The Iron Chink

Here is a photo of the Iron Chink machine on display at Seattle’s Expo in 1909. The Alaska-Yukon-Pacific Exposition was a world fair held in Seattle to publicize the development of the Pacific Northwest. Since salmon canning was a major industry in Pacific Northwest at the turn of the 20th century, it made a lot of sense for the Iron Chink, a fish cleaner, to be displayed in the fair. Edmund Smith invented the machine in 1903, which he named Iron Chink. By 1909, the machine was gaining acceptance by the canners and Smith was becoming wealthy. The participation in … Continue reading The Iron Chink

Boat Races in Lower Puget Sound

The canning industry developed in the Columbia River in the 1870s, and soon spread north to Puget Sound. What was it like working in the first Puget Sound cannery? Boat racing? Can you imagine evening boat races between Chinese and native Americans? You have to read the Mukilteo cannery story and the apparent tradition of boat racing between Chinese and the native American crews: In his report, Herbert Hunt wrote about Mukilteo Cannery and its workers: “Jackson, Myers & Company operated one of these plants at Rainier, on the Oregon side, and when the 1877 season opened, had made preparations … Continue reading Boat Races in Lower Puget Sound

The Last Chinaman

I just happened to run across this article during my Internet research of Chinese in salmon canning industry. The headline “The Last Chinaman” grabbed my attention, and it is a story of the a Chinese cannery worker in Point Roberts at the turn of the 20th century. It is quite rare to find a story about a Chinese cannery worker, with name and photo, depicting his life through the era of anti-Chinese movements. This photo from 1898 shows the salmon cannery where he worked, when the story took place. It turns out Point Roberts is situated at a very interesting … Continue reading The Last Chinaman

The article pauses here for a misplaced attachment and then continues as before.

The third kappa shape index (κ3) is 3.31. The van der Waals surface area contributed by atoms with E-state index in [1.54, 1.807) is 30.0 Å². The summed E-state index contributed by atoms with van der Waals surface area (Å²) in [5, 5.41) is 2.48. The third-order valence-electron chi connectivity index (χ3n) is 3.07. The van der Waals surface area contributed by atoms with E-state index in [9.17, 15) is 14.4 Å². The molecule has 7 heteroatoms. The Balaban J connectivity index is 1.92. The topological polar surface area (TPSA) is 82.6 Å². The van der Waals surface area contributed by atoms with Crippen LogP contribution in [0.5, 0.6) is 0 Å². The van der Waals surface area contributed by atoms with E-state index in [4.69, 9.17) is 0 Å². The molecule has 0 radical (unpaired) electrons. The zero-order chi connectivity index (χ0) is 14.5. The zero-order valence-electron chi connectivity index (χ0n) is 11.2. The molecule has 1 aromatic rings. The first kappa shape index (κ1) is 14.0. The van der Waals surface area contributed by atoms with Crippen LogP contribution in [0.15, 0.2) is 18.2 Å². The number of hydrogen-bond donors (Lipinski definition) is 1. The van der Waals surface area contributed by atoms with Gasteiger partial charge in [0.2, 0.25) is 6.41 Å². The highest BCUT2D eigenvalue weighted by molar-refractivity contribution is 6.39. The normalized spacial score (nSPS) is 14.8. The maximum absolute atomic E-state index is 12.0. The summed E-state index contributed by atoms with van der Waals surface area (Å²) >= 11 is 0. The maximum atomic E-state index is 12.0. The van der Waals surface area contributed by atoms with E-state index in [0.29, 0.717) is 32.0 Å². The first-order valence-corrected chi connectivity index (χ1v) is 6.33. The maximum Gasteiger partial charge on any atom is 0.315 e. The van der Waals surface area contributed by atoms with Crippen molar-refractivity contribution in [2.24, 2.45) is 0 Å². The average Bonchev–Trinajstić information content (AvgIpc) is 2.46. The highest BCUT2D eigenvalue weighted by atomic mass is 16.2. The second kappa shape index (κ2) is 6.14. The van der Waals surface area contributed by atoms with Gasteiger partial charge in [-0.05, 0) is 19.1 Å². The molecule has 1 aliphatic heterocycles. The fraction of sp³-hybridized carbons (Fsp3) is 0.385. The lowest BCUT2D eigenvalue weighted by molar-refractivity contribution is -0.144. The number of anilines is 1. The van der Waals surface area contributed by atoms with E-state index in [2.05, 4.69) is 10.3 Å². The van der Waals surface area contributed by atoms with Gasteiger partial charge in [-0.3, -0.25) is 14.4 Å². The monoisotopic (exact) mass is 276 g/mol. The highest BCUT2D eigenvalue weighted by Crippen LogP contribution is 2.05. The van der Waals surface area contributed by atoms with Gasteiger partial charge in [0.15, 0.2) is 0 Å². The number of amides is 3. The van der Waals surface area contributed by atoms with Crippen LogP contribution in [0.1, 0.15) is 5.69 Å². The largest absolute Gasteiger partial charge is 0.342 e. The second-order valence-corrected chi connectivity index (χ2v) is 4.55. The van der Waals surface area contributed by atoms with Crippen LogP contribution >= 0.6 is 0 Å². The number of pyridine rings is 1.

Almost 50 years ago…

It was in early June 1970, that we had this photo taken at International Longshoremen and Warehousemen’s Union (ILWU) Local 37 in Seattle, Washington. From left, we have Michael, Philip, Jim, Allen, and Willie. It was a day of dispatching, and we were there awaiting eagerly for an opportunity to find employment in Alaska canneries. We were all college students and foreign students from Taiwan, in our late teens. My twin brother, Philip, and I, were freshmen from University of Washington. Michael and Allen are also brothers and college students, whom we had known for several years from our days … Continue reading Almost 50 years ago…